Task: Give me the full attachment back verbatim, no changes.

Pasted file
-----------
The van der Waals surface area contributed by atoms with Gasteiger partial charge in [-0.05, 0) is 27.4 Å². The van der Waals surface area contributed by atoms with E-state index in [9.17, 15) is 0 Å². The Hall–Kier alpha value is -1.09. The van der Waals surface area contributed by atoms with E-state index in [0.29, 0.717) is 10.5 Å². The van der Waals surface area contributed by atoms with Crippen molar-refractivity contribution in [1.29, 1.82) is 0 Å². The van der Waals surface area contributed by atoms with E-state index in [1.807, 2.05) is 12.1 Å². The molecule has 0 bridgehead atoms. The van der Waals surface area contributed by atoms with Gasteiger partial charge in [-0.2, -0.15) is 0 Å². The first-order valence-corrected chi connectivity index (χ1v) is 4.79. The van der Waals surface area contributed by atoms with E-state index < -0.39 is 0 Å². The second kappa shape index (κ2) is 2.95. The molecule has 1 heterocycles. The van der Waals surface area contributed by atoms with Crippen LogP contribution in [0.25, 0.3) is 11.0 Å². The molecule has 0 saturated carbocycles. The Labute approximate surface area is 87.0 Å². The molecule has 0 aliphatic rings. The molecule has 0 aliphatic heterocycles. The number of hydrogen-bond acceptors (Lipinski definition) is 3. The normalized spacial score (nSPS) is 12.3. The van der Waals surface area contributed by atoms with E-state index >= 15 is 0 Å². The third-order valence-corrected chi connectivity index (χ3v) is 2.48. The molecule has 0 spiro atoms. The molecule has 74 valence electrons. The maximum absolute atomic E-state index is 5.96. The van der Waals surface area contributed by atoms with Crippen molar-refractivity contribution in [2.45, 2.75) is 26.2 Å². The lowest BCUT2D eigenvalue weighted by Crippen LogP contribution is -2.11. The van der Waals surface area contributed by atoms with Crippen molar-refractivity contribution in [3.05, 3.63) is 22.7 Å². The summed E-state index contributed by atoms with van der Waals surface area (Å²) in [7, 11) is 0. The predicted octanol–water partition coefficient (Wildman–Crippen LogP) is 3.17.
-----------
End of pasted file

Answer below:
The van der Waals surface area contributed by atoms with Gasteiger partial charge in [-0.05, 0) is 27.4 Å². The van der Waals surface area contributed by atoms with E-state index in [9.17, 15) is 0 Å². The Hall–Kier alpha value is -1.09. The van der Waals surface area contributed by atoms with E-state index in [0.29, 0.717) is 10.5 Å². The van der Waals surface area contributed by atoms with Crippen molar-refractivity contribution in [1.29, 1.82) is 0 Å². The van der Waals surface area contributed by atoms with E-state index in [1.807, 2.05) is 12.1 Å². The molecule has 0 bridgehead atoms. The van der Waals surface area contributed by atoms with Gasteiger partial charge in [-0.2, -0.15) is 0 Å². The first-order valence-corrected chi connectivity index (χ1v) is 4.79. The van der Waals surface area contributed by atoms with E-state index < -0.39 is 0 Å². The second kappa shape index (κ2) is 2.95. The molecule has 1 heterocycles. The van der Waals surface area contributed by atoms with Crippen LogP contribution in [0.25, 0.3) is 11.0 Å². The molecule has 0 saturated carbocycles. The Labute approximate surface area is 87.0 Å². The molecule has 0 aliphatic rings. The molecule has 0 aliphatic heterocycles. The number of hydrogen-bond acceptors (Lipinski definition) is 3. The normalized spacial score (nSPS) is 12.3. The van der Waals surface area contributed by atoms with E-state index >= 15 is 0 Å². The third-order valence-corrected chi connectivity index (χ3v) is 2.48. The molecule has 0 spiro atoms. The molecule has 74 valence electrons. The maximum absolute atomic E-state index is 5.96. The van der Waals surface area contributed by atoms with Crippen molar-refractivity contribution in [2.45, 2.75) is 26.2 Å². The lowest BCUT2D eigenvalue weighted by Crippen LogP contribution is -2.11. The van der Waals surface area contributed by atoms with Crippen molar-refractivity contribution in [3.05, 3.63) is 22.7 Å². The summed E-state index contributed by atoms with van der Waals surface area (Å²) in [7, 11) is 0. The predicted octanol–water partition coefficient (Wildman–Crippen LogP) is 3.17.